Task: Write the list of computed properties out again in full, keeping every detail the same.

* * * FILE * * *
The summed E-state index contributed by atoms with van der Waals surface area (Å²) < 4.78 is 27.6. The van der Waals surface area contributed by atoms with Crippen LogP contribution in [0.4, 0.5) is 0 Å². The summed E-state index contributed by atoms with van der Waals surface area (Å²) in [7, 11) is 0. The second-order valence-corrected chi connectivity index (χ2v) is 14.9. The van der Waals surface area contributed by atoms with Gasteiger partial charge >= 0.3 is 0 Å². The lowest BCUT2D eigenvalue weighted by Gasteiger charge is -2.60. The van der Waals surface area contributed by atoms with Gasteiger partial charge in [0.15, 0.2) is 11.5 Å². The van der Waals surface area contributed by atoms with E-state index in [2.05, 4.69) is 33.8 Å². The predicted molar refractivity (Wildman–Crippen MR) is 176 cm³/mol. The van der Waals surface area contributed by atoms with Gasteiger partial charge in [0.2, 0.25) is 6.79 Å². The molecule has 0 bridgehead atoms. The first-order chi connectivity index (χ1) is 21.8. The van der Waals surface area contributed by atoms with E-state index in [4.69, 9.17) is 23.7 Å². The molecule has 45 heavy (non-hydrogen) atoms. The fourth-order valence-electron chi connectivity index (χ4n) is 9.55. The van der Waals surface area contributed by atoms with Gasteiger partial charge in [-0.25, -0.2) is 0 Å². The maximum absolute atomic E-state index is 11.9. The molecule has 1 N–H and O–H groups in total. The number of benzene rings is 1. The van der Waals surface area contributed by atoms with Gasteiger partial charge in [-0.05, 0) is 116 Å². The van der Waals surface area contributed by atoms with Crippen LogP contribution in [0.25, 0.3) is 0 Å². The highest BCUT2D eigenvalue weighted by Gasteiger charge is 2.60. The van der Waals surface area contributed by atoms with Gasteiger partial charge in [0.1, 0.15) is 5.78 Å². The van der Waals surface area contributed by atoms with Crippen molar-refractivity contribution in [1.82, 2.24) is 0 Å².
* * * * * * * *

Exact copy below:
The summed E-state index contributed by atoms with van der Waals surface area (Å²) < 4.78 is 27.6. The van der Waals surface area contributed by atoms with Crippen LogP contribution in [0.4, 0.5) is 0 Å². The summed E-state index contributed by atoms with van der Waals surface area (Å²) in [7, 11) is 0. The second-order valence-corrected chi connectivity index (χ2v) is 14.9. The van der Waals surface area contributed by atoms with Gasteiger partial charge >= 0.3 is 0 Å². The lowest BCUT2D eigenvalue weighted by Gasteiger charge is -2.60. The van der Waals surface area contributed by atoms with Gasteiger partial charge in [0.15, 0.2) is 11.5 Å². The van der Waals surface area contributed by atoms with E-state index in [2.05, 4.69) is 33.8 Å². The predicted molar refractivity (Wildman–Crippen MR) is 176 cm³/mol. The van der Waals surface area contributed by atoms with Gasteiger partial charge in [0.2, 0.25) is 6.79 Å². The molecule has 0 bridgehead atoms. The first-order chi connectivity index (χ1) is 21.8. The van der Waals surface area contributed by atoms with E-state index in [4.69, 9.17) is 23.7 Å². The molecule has 45 heavy (non-hydrogen) atoms. The fourth-order valence-electron chi connectivity index (χ4n) is 9.55. The van der Waals surface area contributed by atoms with Gasteiger partial charge in [-0.25, -0.2) is 0 Å². The maximum absolute atomic E-state index is 11.9. The molecule has 1 N–H and O–H groups in total. The number of benzene rings is 1. The van der Waals surface area contributed by atoms with Gasteiger partial charge in [-0.05, 0) is 116 Å². The van der Waals surface area contributed by atoms with Crippen LogP contribution in [0.25, 0.3) is 0 Å². The highest BCUT2D eigenvalue weighted by Gasteiger charge is 2.60. The van der Waals surface area contributed by atoms with Gasteiger partial charge in [0.1, 0.15) is 5.78 Å². The van der Waals surface area contributed by atoms with Crippen molar-refractivity contribution in [1.82, 2.24) is 0 Å².